Special force soldiers patrolling dense Asian rainforests is the stuff of novels for most people but for a small number of New Zealanders it was a life or death reality.

Michael 'Wings" Williams was one of an elite force to serve in Borneo and Vietnam and his new book Shooting from the Shadows recounts his experiences.

"The book contains the official records of those patrols and I have added my own recollections which will be different from the memories of others who were there."

Williams says there is a saying about soldiers' recollections that "everyone was looking at a different tree".


"It's an individual thing - everyone remembers different aspects but the records are meticulous and I hope my personal recollections will help to make them relevant for anyone who reads it."

New Zealand's most celebrated special force soldier Willie Apiata has praised the SAS Vietnam veterans for paving the way and Williams says he felt the same about the men who led his own generation.

"I had a commanding officer named Fred Barclay who was leading us when we were choppered into the South Vietnamese jungle," he says.

"The Vietcong were ready for us and opened fire.

"Barclay was firing with one hand and with the other, he was calling the helicopters back on his radio."

They were out of there within 24 minutes and Williams says he does not believe anyone would have got out alive without the commander's utmost efficiency and quick actions.

Michael Wings Williams
Michael Wings Williams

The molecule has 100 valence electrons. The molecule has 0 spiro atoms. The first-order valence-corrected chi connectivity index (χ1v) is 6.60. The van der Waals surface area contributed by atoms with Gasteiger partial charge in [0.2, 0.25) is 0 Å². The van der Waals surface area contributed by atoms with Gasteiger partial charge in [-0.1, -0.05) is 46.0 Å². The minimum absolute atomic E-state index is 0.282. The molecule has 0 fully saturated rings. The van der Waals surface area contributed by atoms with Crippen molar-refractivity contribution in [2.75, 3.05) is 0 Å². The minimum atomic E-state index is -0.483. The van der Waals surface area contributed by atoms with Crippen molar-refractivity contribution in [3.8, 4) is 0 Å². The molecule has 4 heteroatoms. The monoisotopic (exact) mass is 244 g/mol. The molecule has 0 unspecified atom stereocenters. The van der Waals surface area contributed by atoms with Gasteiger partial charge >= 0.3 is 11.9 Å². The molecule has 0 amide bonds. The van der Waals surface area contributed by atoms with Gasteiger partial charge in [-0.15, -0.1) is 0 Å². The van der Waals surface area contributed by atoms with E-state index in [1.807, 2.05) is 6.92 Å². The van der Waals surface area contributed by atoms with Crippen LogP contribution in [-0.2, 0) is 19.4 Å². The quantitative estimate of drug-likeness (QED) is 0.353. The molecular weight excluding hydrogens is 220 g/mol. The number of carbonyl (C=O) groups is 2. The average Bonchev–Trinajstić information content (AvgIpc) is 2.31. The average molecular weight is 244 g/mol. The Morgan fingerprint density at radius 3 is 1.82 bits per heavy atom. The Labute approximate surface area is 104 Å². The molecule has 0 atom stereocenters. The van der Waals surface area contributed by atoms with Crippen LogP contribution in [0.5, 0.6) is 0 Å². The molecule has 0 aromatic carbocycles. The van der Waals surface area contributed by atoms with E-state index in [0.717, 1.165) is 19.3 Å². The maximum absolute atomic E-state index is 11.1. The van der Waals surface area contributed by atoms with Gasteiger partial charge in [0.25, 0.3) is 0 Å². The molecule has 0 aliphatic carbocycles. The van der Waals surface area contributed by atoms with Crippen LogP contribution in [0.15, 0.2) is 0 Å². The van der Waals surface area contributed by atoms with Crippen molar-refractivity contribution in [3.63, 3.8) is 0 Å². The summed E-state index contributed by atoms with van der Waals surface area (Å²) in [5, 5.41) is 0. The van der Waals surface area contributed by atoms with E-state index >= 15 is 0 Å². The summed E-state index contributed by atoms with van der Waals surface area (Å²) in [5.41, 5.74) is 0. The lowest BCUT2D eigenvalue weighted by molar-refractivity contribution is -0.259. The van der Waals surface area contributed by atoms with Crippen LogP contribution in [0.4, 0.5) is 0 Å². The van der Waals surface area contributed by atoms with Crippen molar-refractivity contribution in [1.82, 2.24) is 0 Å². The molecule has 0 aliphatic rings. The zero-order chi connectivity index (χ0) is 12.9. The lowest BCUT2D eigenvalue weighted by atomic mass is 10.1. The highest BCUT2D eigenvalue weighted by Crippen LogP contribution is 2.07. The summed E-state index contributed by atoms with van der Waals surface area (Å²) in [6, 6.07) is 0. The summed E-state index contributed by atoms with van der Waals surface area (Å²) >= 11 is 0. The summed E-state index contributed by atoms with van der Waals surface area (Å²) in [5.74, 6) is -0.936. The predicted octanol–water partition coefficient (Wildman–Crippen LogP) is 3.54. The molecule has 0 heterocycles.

The small special force, who all came back alive, was referred to as the "faceless 26" during the years of secrecy that followed the Korean and Vietnam wars.

Now that the veil has been lifted, Williams says he is offering his recollections as a "small glimpse" into this little known era in New Zealand's military history.


Just 22 when he went to Borneo, Williams said he found the jungle strange at first but came to love it.

"I really liked the big animals and how they would often sound a warning if the enemy was nearby.

"They were curious and I remember some little monkeys swinging along in the trees beside us and when one turned to look at me it missed the next tree.

"I probably shouldn't have laughed but it looked so funny."

Sometimes the enemy was just as close and Williams recalls a moment when he and another soldier were within touching distance of an antagonist who stopped beside them to light a cigarette.

"We heard him flick his lighter and puff on his smoke and then he started urinating.

"The droplets were spraying up and almost hitting us."

Williams and his publisher Bob Anderson of John Douglas Publishing say the book which contains many photos and maps is designed to have wide appeal.

Dr Rhys Ball, who wrote the synopsis for the book, says the stories shared by Williams are "part of who we are, and many of us have been waiting a long time to hear them".

Shooting from the Shadows will be available in Whanganui bookstores next month.